The Temple Mount (Mount Moriah) is a holy compound for Jews, Muslims, and Christians in the Old City of Jerusalem. Nowadays, the complex is primarily flat, almost rectangular. The Temple Mount is the holiest place for the Jewish people, where the Temple used to be. The same mountain on which the Al-Aqsa Mosque and the Dome of the Rock stand today is the third holiest place in Islam.
The History of Temple Mount
According to the Bible, King Solomon built the first Temple on the Temple Mount. The first temple stood until 586 BCE, when Nebuchadnezzar, the king of Babylon, conducted a punitive campaign against the rebellious Jerusalem, destroyed the city and the temple, looted the temple vessels, and exiled the rest of the Jewish people.
King Herod significantly expanded the Mount and, according to Josephus, actually doubled its area and built the trapezoidal complex that is still evident today. The Second Temple that Herod built stood until 70 CE. In that same year, Jerusalem was conquered by the Roman general Titus during the Great Revolt, which destroyed and burned the Second Temple.
Emperor Hadrian visited Judea in 130 CE and decided to establish a Roman pagan city in Jerusalem called Aelia Capitolina. It is known that he intended to build a temple to Jupiter on the Temple Mount. But the historical evidence of the actual construction of this temple is sporadic, and the lack of archaeological excavations on the mount does not allow us to decide whether such a temple was built.
Jesus And Temple Mount
The New Testament reveals that Jesus had solid ties to Temple Mt. When baby Jesus was just born, we learn that Mary, the mother of Jesus, had fulfilled the forty-day purification ritual after giving birth. She took baby Jesus to the Temple in Jerusalem for the ceremonial redemption of the firstborn.
Then, Twelve years later, Mary and Joseph found Jesus “in the temple, sitting among the doctors, and they were hearing him, and asking him questions.”
As the Gospel of Matthew narrates, when Jesus just began his ministry, he was taken into the holy city. Then, the Spirit placed him on the “pinnacle of the temple.” There, Satan made a vain effort to tempt him. During the three years that followed, Jesus was frequently in the Temple courts and the Temple. He probably did not go into the Actual Temple. But visited various structures or arcades of the inner Temple. We also hear that Jesus heals in the temple:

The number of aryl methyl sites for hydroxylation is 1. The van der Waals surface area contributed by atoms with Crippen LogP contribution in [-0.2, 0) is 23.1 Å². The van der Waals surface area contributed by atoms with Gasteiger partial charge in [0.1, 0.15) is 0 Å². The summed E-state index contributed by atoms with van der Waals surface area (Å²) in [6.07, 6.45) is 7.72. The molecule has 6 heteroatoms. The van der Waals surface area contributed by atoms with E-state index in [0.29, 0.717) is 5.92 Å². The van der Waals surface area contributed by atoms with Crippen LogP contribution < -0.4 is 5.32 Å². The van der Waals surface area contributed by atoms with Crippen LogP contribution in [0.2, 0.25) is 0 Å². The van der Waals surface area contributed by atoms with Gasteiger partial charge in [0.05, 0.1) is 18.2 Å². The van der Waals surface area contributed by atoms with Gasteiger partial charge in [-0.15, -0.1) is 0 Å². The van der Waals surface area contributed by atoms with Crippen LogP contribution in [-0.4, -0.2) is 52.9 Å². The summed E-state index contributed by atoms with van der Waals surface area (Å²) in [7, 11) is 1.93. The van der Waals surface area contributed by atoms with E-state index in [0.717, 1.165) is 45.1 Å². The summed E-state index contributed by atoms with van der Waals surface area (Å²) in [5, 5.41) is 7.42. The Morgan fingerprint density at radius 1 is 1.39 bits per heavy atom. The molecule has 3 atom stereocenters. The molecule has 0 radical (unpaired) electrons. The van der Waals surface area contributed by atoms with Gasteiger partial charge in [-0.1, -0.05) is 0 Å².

“The blind and the lame came to him in the temple; and he healed them.”Matt. 21:14.
We are also told that Jesus taught on Temple Mount. Jesus also saw the area of Temple Mount as his father’s house, which is why, during his last week as a mortal, he was so furious when he saw how it turned into a place of commerce. He was so enraged that we hear that:
“went into the temple of God, cast out all them that sold and bought in the temple, and overthrew the money changers’ tables.”Matt. 21:12
The Muslim Period
With the Muslim conquest in 638 CE, the Muslims began to build mosques and Muslim buildings on the Temple Mount. A mosque was initially built south of the Temple Mount as a building with a wooden roof called “the mosque of Jerusalem.”
The Construction of the Temple Mount intensified significantly during the Umayyad dynasty, led by Abd al-Malak, who built the Dome of the Rock in 691. The original buildings that collapsed due to earthquakes were rebuilt and restored. The Dome of the Rock is the oldest Muslim building in the world.
The Crusader Era
In 1099, the Crusaders conquered Jerusalem in the First Crusade. The Crusaders turned the Dome of the Rock into the “Temple of the Lord” (Templum Domini) and the mosque into the “Templum Solomonis,” by which the order was also named later (1118) The Order of the Knights of Solomon’s Temple. The origin of the name was misidentified the Al-Aqsa Mosque with King Solomon’s temple.
When the Crusaders conquered the mountain, the building was held by the Knights Templar of Solomon’s Temple (that’s what they called the place), where they tied their horses, hence the name “Solomon’s Stables.”
Touring Temple Mount
Currently, getting a tour of Temple Mount is limited to certain days of the week and hours. You don’t need to reserve a time slot or something like that, but there are some basic ground rules you would need to follow to make a smooth and pleasant experience.
Dress code: EVERYONE needs to be covered with long pants, all the way to your ankles (long skirts are acceptable); long sleeve shirts (for men, is not a must, but no tank tops). In any case, it needs to be baggy and not too tight or revealing. Very modest dressing is required. In case you forgot, you will receive something to cover up. But it was used many times, and honestly, I wouldn’t recommend it. Dress modestly and respectfully.
Since lines can be very long, and everyone tries to come early, there are long lines just before they open. So be smart and come about one hour after they open or one hour before they close. It will save you about one hour of standing in line!
Also, save your shopping for later! Because if you have any religious artifacts (Christian or Jewish), security won’t let you bring these items in with you. Now, there are lockers (with no locks). You can keep them there, but it’s a real hassle!
You would need some identification with you. So, passports are required to enter Temple Mount.
When visiting, it is prohibited to practice Christian or Jewish prayer.
Temple Mount Opening Hours:
Please take note that Temple Mt. might be closed unannounced for security reasons! Also, the mountain is closed on Muslim holidays.
*Hours might change due to daylight savings time.
Sunday7–11 am, 1:30–3 pm
Monday7–11 am, 1:30–3 pm
Tuesday7–11 am, 1:30–3 pm
Wednesday7–11 am, 1:30–3 pm
Thursday7–11 am, 1:30–3 pm